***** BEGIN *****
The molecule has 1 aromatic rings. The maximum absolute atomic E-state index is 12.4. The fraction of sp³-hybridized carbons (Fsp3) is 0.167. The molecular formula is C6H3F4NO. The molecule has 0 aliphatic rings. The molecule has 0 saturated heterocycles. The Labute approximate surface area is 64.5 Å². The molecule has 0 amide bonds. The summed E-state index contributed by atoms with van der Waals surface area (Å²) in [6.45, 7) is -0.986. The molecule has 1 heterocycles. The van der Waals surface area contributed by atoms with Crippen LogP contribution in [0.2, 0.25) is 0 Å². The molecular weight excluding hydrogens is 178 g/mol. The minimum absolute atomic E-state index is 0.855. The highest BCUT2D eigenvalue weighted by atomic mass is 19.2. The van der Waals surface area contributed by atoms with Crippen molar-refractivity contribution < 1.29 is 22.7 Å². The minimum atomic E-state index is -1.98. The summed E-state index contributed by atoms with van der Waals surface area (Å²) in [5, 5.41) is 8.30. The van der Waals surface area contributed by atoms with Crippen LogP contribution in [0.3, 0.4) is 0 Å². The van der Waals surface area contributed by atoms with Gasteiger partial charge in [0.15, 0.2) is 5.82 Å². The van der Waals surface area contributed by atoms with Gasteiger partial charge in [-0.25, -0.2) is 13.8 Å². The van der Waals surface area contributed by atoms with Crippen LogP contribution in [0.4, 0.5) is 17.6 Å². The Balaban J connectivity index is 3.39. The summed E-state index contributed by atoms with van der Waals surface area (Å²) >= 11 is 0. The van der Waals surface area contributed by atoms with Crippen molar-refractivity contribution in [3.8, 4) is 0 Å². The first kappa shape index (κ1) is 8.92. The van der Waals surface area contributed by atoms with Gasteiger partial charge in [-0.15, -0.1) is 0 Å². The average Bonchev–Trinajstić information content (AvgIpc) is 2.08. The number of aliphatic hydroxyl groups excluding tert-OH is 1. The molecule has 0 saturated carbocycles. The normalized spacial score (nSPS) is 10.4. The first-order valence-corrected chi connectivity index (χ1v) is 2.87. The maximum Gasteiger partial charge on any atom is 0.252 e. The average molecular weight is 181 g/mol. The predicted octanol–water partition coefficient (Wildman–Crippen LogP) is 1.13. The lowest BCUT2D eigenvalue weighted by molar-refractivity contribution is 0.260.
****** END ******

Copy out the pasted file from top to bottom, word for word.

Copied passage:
The molecule has 1 aromatic rings. The maximum absolute atomic E-state index is 12.4. The fraction of sp³-hybridized carbons (Fsp3) is 0.167. The molecular formula is C6H3F4NO. The molecule has 0 aliphatic rings. The molecule has 0 saturated heterocycles. The Labute approximate surface area is 64.5 Å². The molecule has 0 amide bonds. The summed E-state index contributed by atoms with van der Waals surface area (Å²) in [6.45, 7) is -0.986. The molecule has 1 heterocycles. The van der Waals surface area contributed by atoms with Crippen LogP contribution in [0.2, 0.25) is 0 Å². The molecular weight excluding hydrogens is 178 g/mol. The minimum absolute atomic E-state index is 0.855. The highest BCUT2D eigenvalue weighted by atomic mass is 19.2. The van der Waals surface area contributed by atoms with Crippen molar-refractivity contribution < 1.29 is 22.7 Å². The minimum atomic E-state index is -1.98. The summed E-state index contributed by atoms with van der Waals surface area (Å²) in [5, 5.41) is 8.30. The van der Waals surface area contributed by atoms with Crippen LogP contribution in [0.3, 0.4) is 0 Å². The van der Waals surface area contributed by atoms with Gasteiger partial charge in [0.15, 0.2) is 5.82 Å². The van der Waals surface area contributed by atoms with Gasteiger partial charge in [-0.25, -0.2) is 13.8 Å². The van der Waals surface area contributed by atoms with Crippen LogP contribution in [0.4, 0.5) is 17.6 Å². The Balaban J connectivity index is 3.39. The summed E-state index contributed by atoms with van der Waals surface area (Å²) >= 11 is 0. The van der Waals surface area contributed by atoms with Crippen molar-refractivity contribution in [3.8, 4) is 0 Å². The first kappa shape index (κ1) is 8.92. The van der Waals surface area contributed by atoms with Gasteiger partial charge in [-0.15, -0.1) is 0 Å². The average Bonchev–Trinajstić information content (AvgIpc) is 2.08. The number of aliphatic hydroxyl groups excluding tert-OH is 1. The molecule has 0 saturated carbocycles. The normalized spacial score (nSPS) is 10.4. The first-order valence-corrected chi connectivity index (χ1v) is 2.87. The maximum Gasteiger partial charge on any atom is 0.252 e. The average molecular weight is 181 g/mol. The predicted octanol–water partition coefficient (Wildman–Crippen LogP) is 1.13. The lowest BCUT2D eigenvalue weighted by molar-refractivity contribution is 0.260.